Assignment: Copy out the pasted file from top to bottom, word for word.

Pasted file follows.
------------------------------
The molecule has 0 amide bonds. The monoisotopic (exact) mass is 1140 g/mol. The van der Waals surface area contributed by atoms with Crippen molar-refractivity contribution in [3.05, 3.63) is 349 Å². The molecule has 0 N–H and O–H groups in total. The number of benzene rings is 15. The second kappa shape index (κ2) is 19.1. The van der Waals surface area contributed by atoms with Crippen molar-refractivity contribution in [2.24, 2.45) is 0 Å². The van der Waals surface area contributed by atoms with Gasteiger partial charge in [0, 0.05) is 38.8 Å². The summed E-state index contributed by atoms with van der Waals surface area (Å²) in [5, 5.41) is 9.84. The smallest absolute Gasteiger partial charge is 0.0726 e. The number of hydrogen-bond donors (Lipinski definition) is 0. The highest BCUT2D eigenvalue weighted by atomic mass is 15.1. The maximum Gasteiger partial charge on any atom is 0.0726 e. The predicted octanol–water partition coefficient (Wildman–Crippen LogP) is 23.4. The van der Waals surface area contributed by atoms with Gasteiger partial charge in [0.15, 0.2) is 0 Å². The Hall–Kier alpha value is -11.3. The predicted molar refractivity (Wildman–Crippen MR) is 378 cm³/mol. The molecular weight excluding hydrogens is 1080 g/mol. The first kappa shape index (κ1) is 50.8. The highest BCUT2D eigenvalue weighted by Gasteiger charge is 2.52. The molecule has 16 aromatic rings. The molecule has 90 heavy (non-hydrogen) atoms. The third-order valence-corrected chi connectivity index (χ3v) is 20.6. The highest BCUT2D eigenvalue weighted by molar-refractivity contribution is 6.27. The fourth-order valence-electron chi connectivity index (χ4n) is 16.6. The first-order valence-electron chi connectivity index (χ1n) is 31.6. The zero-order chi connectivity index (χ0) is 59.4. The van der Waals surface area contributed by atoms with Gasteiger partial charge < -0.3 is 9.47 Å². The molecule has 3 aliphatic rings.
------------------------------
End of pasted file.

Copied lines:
The molecule has 0 amide bonds. The monoisotopic (exact) mass is 1140 g/mol. The van der Waals surface area contributed by atoms with Crippen molar-refractivity contribution in [3.05, 3.63) is 349 Å². The molecule has 0 N–H and O–H groups in total. The number of benzene rings is 15. The second kappa shape index (κ2) is 19.1. The van der Waals surface area contributed by atoms with Crippen molar-refractivity contribution in [2.24, 2.45) is 0 Å². The van der Waals surface area contributed by atoms with Gasteiger partial charge in [0, 0.05) is 38.8 Å². The summed E-state index contributed by atoms with van der Waals surface area (Å²) in [5, 5.41) is 9.84. The smallest absolute Gasteiger partial charge is 0.0726 e. The number of hydrogen-bond donors (Lipinski definition) is 0. The highest BCUT2D eigenvalue weighted by atomic mass is 15.1. The maximum Gasteiger partial charge on any atom is 0.0726 e. The predicted octanol–water partition coefficient (Wildman–Crippen LogP) is 23.4. The van der Waals surface area contributed by atoms with Gasteiger partial charge in [0.15, 0.2) is 0 Å². The Hall–Kier alpha value is -11.3. The predicted molar refractivity (Wildman–Crippen MR) is 378 cm³/mol. The molecular weight excluding hydrogens is 1080 g/mol. The first kappa shape index (κ1) is 50.8. The highest BCUT2D eigenvalue weighted by Gasteiger charge is 2.52. The molecule has 16 aromatic rings. The molecule has 90 heavy (non-hydrogen) atoms. The third-order valence-corrected chi connectivity index (χ3v) is 20.6. The highest BCUT2D eigenvalue weighted by molar-refractivity contribution is 6.27. The fourth-order valence-electron chi connectivity index (χ4n) is 16.6. The first-order valence-electron chi connectivity index (χ1n) is 31.6. The zero-order chi connectivity index (χ0) is 59.4. The van der Waals surface area contributed by atoms with Gasteiger partial charge < -0.3 is 9.47 Å². The molecule has 3 aliphatic rings.